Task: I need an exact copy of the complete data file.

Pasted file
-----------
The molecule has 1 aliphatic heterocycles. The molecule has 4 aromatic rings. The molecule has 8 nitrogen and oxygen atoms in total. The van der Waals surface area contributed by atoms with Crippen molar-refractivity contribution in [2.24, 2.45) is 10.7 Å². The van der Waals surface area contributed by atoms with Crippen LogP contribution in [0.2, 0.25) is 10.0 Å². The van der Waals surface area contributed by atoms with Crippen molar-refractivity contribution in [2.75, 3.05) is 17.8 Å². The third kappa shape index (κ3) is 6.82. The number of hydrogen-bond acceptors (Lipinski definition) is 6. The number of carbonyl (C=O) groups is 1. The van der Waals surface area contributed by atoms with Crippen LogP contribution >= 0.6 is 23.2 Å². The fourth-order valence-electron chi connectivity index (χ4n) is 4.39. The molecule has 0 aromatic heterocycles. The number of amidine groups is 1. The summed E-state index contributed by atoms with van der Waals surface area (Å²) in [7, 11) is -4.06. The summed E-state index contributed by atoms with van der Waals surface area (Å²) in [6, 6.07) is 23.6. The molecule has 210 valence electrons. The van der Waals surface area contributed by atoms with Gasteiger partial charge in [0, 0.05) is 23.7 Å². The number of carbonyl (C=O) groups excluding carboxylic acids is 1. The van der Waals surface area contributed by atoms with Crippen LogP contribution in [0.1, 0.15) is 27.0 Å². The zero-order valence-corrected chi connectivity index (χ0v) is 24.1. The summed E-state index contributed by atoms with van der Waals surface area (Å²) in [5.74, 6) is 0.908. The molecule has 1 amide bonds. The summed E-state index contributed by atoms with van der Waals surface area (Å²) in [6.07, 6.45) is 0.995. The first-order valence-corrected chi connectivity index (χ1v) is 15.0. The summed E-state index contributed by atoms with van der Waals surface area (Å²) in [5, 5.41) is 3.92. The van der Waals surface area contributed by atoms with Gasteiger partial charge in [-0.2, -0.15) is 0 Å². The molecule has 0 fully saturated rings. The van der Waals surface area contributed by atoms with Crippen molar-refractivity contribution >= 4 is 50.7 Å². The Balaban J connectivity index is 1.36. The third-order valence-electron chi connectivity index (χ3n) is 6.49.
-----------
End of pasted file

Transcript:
The molecule has 1 aliphatic heterocycles. The molecule has 4 aromatic rings. The molecule has 8 nitrogen and oxygen atoms in total. The van der Waals surface area contributed by atoms with Crippen molar-refractivity contribution in [2.24, 2.45) is 10.7 Å². The van der Waals surface area contributed by atoms with Crippen LogP contribution in [0.2, 0.25) is 10.0 Å². The van der Waals surface area contributed by atoms with Crippen molar-refractivity contribution in [2.75, 3.05) is 17.8 Å². The third kappa shape index (κ3) is 6.82. The number of hydrogen-bond acceptors (Lipinski definition) is 6. The number of carbonyl (C=O) groups is 1. The van der Waals surface area contributed by atoms with Crippen LogP contribution >= 0.6 is 23.2 Å². The fourth-order valence-electron chi connectivity index (χ4n) is 4.39. The molecule has 0 aromatic heterocycles. The number of amidine groups is 1. The summed E-state index contributed by atoms with van der Waals surface area (Å²) in [7, 11) is -4.06. The summed E-state index contributed by atoms with van der Waals surface area (Å²) in [6, 6.07) is 23.6. The molecule has 210 valence electrons. The van der Waals surface area contributed by atoms with Gasteiger partial charge in [0, 0.05) is 23.7 Å². The number of carbonyl (C=O) groups excluding carboxylic acids is 1. The van der Waals surface area contributed by atoms with Crippen LogP contribution in [0.1, 0.15) is 27.0 Å². The zero-order valence-corrected chi connectivity index (χ0v) is 24.1. The summed E-state index contributed by atoms with van der Waals surface area (Å²) in [5.74, 6) is 0.908. The molecule has 1 amide bonds. The summed E-state index contributed by atoms with van der Waals surface area (Å²) in [6.07, 6.45) is 0.995. The first-order valence-corrected chi connectivity index (χ1v) is 15.0. The summed E-state index contributed by atoms with van der Waals surface area (Å²) in [5, 5.41) is 3.92. The van der Waals surface area contributed by atoms with Gasteiger partial charge in [-0.2, -0.15) is 0 Å². The molecule has 0 fully saturated rings. The van der Waals surface area contributed by atoms with Crippen molar-refractivity contribution >= 4 is 50.7 Å². The Balaban J connectivity index is 1.36. The third-order valence-electron chi connectivity index (χ3n) is 6.49.